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I caught 4 salmon on a fishing trip recently. 2 of them went to my family, I cooked one of them by poaching it with some lemons and dill and served it with Hollandaise sauce. Came out very tasty. Do any of our accomplished Samachefs have any ideas what I could do with the last one? I have access to a smoker and was gonna try smoking it, but I've never done that before.

 No.22787

throw it back in the water

 No.22789

>>22787
Uh did you click the picture I posted? It is a bit late for that, all I'd be doing is feeding other fish instead of myself!

 No.22790

ye of little faith

 No.22792

>>22790
…I think I'm going to enjoy the fruits of my labor instead of taking the off chance that a gutted fish is going to return to life and become Fish Jesus once returned to the water.

 No.22794

>>22785
The last one the bottom looks a bit like it's crying
Anyway uh I assume you've pan-seared salmon before? It would probably be a bit boring since you've already used citrus with salmon though. One thing you can do (and this is not usually how it works but) is to sear it straight, without any citrus, and then use it in ochazuke if you know how to make it. The crispy skin gives the otherwise rather boring ochazuke a bit of texture to it.

With that being said, if you want to try something different, here's something I tried a few days ago and it turned out alright. I dunno how big these fish you caught are but they look pretty decent sized.
- Grab a spoonful of fennel seed, a lime (you can drop the lime if you want and just use lemon), about 40 ml of creme fraiche (sour cream with a bit of butter will do in a pinch, but you should be able to find creme fraiche easily enough), about half a spoon of wasabi, 10ish quail eggs or around 4-6 hen's eggs, a fistful of watercress, and around 1/4 dill. Also, you'll need olive oil and a bit of pepper.
- Preheat the oven to around 180, the fish is going in a bit.
- Grind the fennel. You can use a pestle and mortar if you have one, if you don't you can jury-rig it with a rolling pin. Mix the ground up fennel with some pepper and some salt. We're putting this on the fish so don't overdo it if you don't like your fish salty.
- Put around half the salmon or 3/4 kg fillet, idk how big the fish is, on the tray and just sprinkle the mix over it, do NOT knead it in like you would with actual meat just sprinkle it over evenly. Grate some zest from the lime. You don't need too much. Now bake it for around a dozen minutes; you want it still transparent and slimy in the middle, so just barely done cooking.
- Now take the lime and get all the juice you can out of it, squeezing it into the creme. You can drop a bit of pulp in there for texture if you like but you don't need to. Drop in about 3-4 spoons of olive oil and the wasabi. Add salt, pepper, and whatever as you see fit.

 No.22795

- I forget the order here, but basically, you need to take the salmon out and let it cool for like, 30 seconds and then quickly remove the skin and shatter the flesh so it's basically 'pulled'. I think I did the quail eggs just as the salmon was coming out (it takes about 150 seconds for quail eggs to soft boil), but I might've done it after I pulled the salmon apart. In any case, the order probably doesn't matter too much; if you're using hen eggs it takes about twice as long, then a bit.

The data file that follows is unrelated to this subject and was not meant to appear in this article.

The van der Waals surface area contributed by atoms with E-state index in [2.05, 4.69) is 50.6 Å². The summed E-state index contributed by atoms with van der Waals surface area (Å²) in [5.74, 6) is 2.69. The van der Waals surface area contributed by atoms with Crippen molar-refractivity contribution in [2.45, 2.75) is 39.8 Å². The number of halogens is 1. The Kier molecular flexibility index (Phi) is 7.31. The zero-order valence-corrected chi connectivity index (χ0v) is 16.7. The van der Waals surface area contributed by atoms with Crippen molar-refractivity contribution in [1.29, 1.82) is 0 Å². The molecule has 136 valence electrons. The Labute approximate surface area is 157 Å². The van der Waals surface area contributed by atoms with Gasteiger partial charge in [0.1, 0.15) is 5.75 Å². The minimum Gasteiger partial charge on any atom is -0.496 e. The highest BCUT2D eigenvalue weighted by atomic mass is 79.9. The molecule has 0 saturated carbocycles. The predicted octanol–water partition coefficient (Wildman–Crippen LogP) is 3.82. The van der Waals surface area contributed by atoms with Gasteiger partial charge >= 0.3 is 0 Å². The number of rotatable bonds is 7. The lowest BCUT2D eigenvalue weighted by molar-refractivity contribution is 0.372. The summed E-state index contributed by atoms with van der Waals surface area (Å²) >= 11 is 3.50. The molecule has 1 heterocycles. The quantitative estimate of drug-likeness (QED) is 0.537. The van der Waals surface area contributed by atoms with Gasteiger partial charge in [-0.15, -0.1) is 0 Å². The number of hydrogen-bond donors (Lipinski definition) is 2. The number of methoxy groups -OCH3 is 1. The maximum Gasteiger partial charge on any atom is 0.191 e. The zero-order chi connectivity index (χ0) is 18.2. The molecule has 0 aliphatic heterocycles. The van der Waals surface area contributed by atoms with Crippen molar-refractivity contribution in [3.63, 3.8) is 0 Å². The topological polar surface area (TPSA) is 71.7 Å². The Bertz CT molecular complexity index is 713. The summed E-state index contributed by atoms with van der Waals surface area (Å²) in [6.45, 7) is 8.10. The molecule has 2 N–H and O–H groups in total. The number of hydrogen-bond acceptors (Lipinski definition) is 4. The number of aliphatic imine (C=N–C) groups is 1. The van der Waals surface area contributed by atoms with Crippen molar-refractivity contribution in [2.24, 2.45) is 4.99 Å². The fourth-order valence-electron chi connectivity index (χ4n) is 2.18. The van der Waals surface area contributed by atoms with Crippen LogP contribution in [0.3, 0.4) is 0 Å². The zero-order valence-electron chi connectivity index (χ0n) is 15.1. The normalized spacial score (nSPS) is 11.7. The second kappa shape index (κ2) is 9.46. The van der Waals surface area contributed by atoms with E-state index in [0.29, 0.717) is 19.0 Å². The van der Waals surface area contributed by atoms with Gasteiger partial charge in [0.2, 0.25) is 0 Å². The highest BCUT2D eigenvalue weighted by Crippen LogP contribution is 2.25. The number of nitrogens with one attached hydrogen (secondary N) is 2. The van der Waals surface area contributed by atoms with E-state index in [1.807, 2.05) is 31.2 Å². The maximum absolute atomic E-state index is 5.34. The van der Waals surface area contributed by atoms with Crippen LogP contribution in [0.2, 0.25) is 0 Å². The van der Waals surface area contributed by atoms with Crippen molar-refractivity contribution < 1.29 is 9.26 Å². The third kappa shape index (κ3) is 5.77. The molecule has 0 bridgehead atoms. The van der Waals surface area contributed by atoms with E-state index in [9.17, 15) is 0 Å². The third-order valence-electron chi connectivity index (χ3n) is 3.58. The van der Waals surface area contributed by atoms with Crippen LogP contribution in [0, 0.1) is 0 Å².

- Alright, now we're basically done. Take the creme, drop it onto a plate. Pile the salmon pieces on top; make sure the salted side isn't buried in the creme if possible. Cut the quail eggs in half or if you're using hen's eggs in quarters (you want it small enough to basically pop into your mouth), arrange it around the salmon, put the watercress on the salmon and the dill around the eggs and drizzle the whole thing with olive oil.
- If you want to be fancy as shit, remember the lime? Take some of the juice, mix it with the salmon juice in the baking pan and thicken it with a tiny bit of starch. Now scoop out a half-cooked yolk of an egg (or two quail's eggs), about 3 minutes for a hen's egg or 90 seconds for a quail, mix it in partially - not fully; you want the yolk to be visible - and there's a sauce. Drizzle it over the fish and watch people laugh at you for trying to be haute.

As a thought, I feel like it could work pretty well with salted duck eggs instead of quail, and without the wasabi, or maybe substituting it for like half a palmful of horseradish. But I haven't tried that so it's up to you.


The dish goes pretty well with seared shallots and roasted potato on the side, in my experience. Then, I've only made it once and that was what the side was so…

But yeah it's a fairly hearty meal. Take it with bread or something since there's absolutely no grains of any sort in that one and while the portions are pretty big you'll be starving in like three hours without some sort of grain.

 No.22796

Oh shit I forgot to mention
This is roughly good to serve like, 3 people maybe. You can give each person two eggs or four quail's eggs if you're plating separately. I don't know how many people you're cooking for but it might be a bit too much to make if you're planning on eating it all yourself. Then again, big American appetites.

 No.22802

>>17431
>ten kilograms
Holy noodles, did you eat all of them in one sitting?
On a more serious tone though, do breads last that long? I usually bake and eat my breads in a span of one week.

 No.22805

>>22802
Freshly baked breads can last for a decent period of time if you keep them dry but yeah usually you don't want to leave them around for too long
It took me less than a week to eat them though so it all worked out, except for my breath

 No.22935

Guess no one tried my recipe…

 No.22954

>>22935
Sorry
My life has fallen into shambles again and the fish is in the freezer still